I had the joy this morning of virtually revisiting a special place in Japan that is a potter’s paradise, Mashiko village, thanks to a website by artist and art teacher Bette Vander Haak. The Vander Haaks took us there in 2012, and I was too overwhelmed by…

View original 106 more words

“How are you doing?”

Sr. Dorcee:

This week is National Suicide Prevention Week. I am resharing this post particularly for those who have suffered the loss of someone to suicide. It seemed to strike a chord when I originally posted it. My hope is that it is a comfort for someone out there.

Originally posted on Witnesses to Hope:

Yesterday was the sixth anniversary of my brother Tim’s death.  He would have been 60 this year.  As many of you know, he took his own life and the impact on all of us who loved him was devastating.  What I want to share here is a set of e-mails between me and my spiritual director from three years ago at this time of year.  Fr. Dan, remembering that Tim’s anniversary was coming up, had sent me a short e-mail, simply asking “How are you doing?”  My response is very frank.  I share this with you for a few reasons.

One: it means so much for people to remember, to remember anniversaries.  Every year since she found out, a friend always shows up on my brother’s anniversary with a plant.  I, of course, do not expect her to do that every year for the rest of my life, but she…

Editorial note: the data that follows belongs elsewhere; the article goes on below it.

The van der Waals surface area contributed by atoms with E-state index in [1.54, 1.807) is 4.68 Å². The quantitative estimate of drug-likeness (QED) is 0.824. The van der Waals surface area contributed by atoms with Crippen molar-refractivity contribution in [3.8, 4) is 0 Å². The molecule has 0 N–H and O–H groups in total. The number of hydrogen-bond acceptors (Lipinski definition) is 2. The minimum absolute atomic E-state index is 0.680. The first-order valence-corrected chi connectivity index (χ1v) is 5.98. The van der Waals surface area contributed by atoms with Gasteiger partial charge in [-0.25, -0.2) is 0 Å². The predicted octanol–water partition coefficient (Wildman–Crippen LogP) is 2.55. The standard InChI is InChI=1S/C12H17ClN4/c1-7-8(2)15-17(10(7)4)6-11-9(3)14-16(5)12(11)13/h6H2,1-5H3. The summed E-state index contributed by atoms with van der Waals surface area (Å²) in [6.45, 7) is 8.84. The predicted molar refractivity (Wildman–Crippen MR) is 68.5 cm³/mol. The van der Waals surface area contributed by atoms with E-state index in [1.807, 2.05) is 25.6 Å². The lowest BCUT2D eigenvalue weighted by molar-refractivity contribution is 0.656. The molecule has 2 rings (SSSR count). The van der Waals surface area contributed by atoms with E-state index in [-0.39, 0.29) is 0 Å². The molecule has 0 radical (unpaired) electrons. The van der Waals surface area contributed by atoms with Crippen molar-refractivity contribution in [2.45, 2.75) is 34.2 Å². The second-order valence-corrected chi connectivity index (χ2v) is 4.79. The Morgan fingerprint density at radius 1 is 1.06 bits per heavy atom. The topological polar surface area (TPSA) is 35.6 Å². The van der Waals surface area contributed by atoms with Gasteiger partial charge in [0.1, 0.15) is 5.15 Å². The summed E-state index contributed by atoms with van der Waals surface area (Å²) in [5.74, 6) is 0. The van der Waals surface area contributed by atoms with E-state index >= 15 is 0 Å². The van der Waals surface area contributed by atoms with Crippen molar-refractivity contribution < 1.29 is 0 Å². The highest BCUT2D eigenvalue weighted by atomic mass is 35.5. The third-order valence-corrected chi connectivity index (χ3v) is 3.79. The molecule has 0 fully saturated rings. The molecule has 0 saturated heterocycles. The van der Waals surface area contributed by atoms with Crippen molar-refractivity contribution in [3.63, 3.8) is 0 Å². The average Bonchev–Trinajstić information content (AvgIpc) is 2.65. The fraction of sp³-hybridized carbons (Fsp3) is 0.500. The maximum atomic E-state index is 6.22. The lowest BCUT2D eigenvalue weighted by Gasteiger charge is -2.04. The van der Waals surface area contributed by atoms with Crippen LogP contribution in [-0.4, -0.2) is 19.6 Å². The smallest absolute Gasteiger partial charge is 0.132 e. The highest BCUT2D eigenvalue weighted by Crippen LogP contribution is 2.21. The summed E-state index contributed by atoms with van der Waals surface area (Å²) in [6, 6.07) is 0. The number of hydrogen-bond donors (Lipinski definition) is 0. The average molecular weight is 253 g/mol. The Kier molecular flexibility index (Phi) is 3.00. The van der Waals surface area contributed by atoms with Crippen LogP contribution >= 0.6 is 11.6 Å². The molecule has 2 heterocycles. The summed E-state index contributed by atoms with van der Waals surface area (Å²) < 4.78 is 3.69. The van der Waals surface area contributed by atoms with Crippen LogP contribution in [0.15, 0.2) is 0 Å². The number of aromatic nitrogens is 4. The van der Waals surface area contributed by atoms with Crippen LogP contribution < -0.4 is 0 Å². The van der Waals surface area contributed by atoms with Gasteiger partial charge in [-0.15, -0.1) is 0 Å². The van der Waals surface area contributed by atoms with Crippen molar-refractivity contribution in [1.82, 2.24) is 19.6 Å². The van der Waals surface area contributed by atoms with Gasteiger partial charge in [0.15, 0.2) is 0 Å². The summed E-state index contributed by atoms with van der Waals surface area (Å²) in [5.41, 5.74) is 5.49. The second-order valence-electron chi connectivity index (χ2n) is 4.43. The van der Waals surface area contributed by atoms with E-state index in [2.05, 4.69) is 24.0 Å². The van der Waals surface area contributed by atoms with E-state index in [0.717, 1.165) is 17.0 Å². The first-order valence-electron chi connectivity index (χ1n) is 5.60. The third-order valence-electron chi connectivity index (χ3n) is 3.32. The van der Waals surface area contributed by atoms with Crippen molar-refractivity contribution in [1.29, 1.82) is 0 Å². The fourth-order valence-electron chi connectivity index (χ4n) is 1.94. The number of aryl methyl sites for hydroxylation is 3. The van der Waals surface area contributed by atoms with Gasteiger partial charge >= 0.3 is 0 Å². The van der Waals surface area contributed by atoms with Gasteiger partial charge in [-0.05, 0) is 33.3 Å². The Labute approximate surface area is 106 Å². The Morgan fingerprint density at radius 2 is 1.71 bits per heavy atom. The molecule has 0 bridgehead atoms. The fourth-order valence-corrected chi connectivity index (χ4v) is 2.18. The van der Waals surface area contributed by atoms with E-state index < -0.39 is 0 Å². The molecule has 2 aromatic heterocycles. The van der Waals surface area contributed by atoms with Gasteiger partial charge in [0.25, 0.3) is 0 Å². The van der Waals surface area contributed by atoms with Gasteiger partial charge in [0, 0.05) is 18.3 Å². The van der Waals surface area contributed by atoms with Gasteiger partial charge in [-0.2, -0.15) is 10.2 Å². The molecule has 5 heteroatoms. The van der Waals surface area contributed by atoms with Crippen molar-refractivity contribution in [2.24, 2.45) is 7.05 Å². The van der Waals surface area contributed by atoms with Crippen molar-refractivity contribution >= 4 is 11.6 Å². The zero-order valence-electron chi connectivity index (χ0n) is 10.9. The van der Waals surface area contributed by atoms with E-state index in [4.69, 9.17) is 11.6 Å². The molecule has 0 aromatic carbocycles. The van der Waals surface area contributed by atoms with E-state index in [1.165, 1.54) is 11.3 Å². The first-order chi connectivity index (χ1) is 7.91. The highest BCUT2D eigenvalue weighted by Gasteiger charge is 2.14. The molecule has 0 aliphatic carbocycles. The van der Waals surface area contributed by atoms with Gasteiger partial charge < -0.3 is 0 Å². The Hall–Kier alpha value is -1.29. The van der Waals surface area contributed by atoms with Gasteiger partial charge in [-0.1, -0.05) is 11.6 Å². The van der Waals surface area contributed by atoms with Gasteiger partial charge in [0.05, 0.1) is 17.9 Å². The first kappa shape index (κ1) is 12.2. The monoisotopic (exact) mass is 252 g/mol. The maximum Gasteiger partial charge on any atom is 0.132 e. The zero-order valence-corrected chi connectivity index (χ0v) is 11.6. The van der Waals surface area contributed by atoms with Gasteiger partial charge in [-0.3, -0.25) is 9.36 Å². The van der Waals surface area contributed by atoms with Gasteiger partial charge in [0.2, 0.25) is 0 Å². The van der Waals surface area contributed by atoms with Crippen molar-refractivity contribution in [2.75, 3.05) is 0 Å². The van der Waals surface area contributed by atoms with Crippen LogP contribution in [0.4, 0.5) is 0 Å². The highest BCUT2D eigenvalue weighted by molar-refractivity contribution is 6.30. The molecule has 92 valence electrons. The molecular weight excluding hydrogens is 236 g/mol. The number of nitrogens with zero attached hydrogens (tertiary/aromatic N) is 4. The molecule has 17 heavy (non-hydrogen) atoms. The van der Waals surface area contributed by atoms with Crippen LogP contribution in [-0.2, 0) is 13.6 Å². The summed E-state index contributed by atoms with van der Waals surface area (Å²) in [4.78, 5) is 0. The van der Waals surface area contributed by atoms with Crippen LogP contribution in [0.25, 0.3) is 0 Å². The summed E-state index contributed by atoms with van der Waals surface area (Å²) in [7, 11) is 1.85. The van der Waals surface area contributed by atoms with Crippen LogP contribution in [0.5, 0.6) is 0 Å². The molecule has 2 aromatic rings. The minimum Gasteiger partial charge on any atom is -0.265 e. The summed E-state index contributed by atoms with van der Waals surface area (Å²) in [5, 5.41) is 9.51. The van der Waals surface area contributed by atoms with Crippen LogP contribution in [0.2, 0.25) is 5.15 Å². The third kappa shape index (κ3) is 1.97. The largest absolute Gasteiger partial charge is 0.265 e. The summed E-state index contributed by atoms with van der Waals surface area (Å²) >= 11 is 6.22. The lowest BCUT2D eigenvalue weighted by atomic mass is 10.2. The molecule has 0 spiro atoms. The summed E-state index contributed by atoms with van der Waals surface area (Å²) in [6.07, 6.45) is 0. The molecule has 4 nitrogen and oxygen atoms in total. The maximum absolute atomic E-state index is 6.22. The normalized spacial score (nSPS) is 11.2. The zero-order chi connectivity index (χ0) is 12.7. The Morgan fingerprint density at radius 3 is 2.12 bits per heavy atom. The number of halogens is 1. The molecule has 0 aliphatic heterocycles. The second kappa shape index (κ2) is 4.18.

View original 1,025 more words

To Notice Each Thing

Sr. Dorcee:

Noticing each other’s beautiful face . . .

Originally posted on Barnstorming:

photo by Joel DeWaarda Mt. Baker photo by Joel DeWaard



The Old Testament book of Micah answers the question of why we are here with another:
“What doth the Lord require of thee but to do justly,
and to love mercy,
and to walk humbly with thy God?”
We are here to abet creation and to witness it,
to notice each thing so each thing gets noticed.
Together we notice not only each mountain shadow
and each stone on the beach
but we notice each other’s beautiful face
and complex nature
so that creation need not play to an empty house.
~Annie Dillard from Life Magazine’s “The Meaning of Life”

I started out a noticer,
at seven tracing ant trails from their hills
branching out to various trees,
watching nests bloom with birds,
sitting as still as the lizard sunning himself on a rock.

Then something called adulthood happened,
and responsibilities and worries…

View original 41 more words

Life Goes On

Originally posted on Unshakable Hope:

“Life Goes On”

Whether we’re going through the worst of times or the best of times, history and our own experiences show us that life does go on. This is true, but I don’t recommend saying “life goeson” to someone who is grieving the loss of a loved one.